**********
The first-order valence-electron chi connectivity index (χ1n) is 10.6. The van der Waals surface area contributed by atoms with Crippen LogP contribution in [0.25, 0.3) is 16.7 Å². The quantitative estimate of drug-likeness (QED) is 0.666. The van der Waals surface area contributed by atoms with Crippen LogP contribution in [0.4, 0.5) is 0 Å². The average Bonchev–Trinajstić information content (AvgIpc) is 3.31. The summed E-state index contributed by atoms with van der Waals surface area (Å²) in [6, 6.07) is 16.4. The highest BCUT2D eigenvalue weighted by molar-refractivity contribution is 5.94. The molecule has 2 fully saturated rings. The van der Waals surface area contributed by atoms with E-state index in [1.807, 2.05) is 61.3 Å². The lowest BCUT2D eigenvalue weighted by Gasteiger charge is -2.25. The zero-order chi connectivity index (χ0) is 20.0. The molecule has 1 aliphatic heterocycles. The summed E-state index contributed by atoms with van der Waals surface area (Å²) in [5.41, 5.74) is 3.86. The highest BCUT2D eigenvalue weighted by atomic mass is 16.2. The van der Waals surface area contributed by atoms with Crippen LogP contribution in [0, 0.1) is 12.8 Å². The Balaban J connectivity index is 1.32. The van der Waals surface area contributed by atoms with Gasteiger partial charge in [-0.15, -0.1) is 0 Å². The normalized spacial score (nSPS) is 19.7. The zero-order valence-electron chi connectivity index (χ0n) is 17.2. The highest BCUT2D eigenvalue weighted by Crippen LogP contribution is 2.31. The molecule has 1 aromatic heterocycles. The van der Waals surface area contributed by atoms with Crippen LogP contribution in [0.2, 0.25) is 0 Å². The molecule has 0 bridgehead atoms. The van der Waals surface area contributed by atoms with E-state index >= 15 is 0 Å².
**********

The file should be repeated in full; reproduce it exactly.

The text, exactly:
The first-order valence-electron chi connectivity index (χ1n) is 10.6. The van der Waals surface area contributed by atoms with Crippen LogP contribution in [0.25, 0.3) is 16.7 Å². The quantitative estimate of drug-likeness (QED) is 0.666. The van der Waals surface area contributed by atoms with Crippen LogP contribution in [0.4, 0.5) is 0 Å². The average Bonchev–Trinajstić information content (AvgIpc) is 3.31. The summed E-state index contributed by atoms with van der Waals surface area (Å²) in [6, 6.07) is 16.4. The highest BCUT2D eigenvalue weighted by molar-refractivity contribution is 5.94. The molecule has 2 fully saturated rings. The van der Waals surface area contributed by atoms with E-state index in [1.807, 2.05) is 61.3 Å². The lowest BCUT2D eigenvalue weighted by Gasteiger charge is -2.25. The zero-order chi connectivity index (χ0) is 20.0. The molecule has 1 aliphatic heterocycles. The summed E-state index contributed by atoms with van der Waals surface area (Å²) in [5.41, 5.74) is 3.86. The highest BCUT2D eigenvalue weighted by atomic mass is 16.2. The van der Waals surface area contributed by atoms with Crippen LogP contribution in [0, 0.1) is 12.8 Å². The Balaban J connectivity index is 1.32. The van der Waals surface area contributed by atoms with Gasteiger partial charge in [-0.15, -0.1) is 0 Å². The normalized spacial score (nSPS) is 19.7. The zero-order valence-electron chi connectivity index (χ0n) is 17.2. The highest BCUT2D eigenvalue weighted by Crippen LogP contribution is 2.31. The molecule has 1 aromatic heterocycles. The van der Waals surface area contributed by atoms with Crippen LogP contribution in [0.2, 0.25) is 0 Å². The molecule has 0 bridgehead atoms. The van der Waals surface area contributed by atoms with E-state index >= 15 is 0 Å².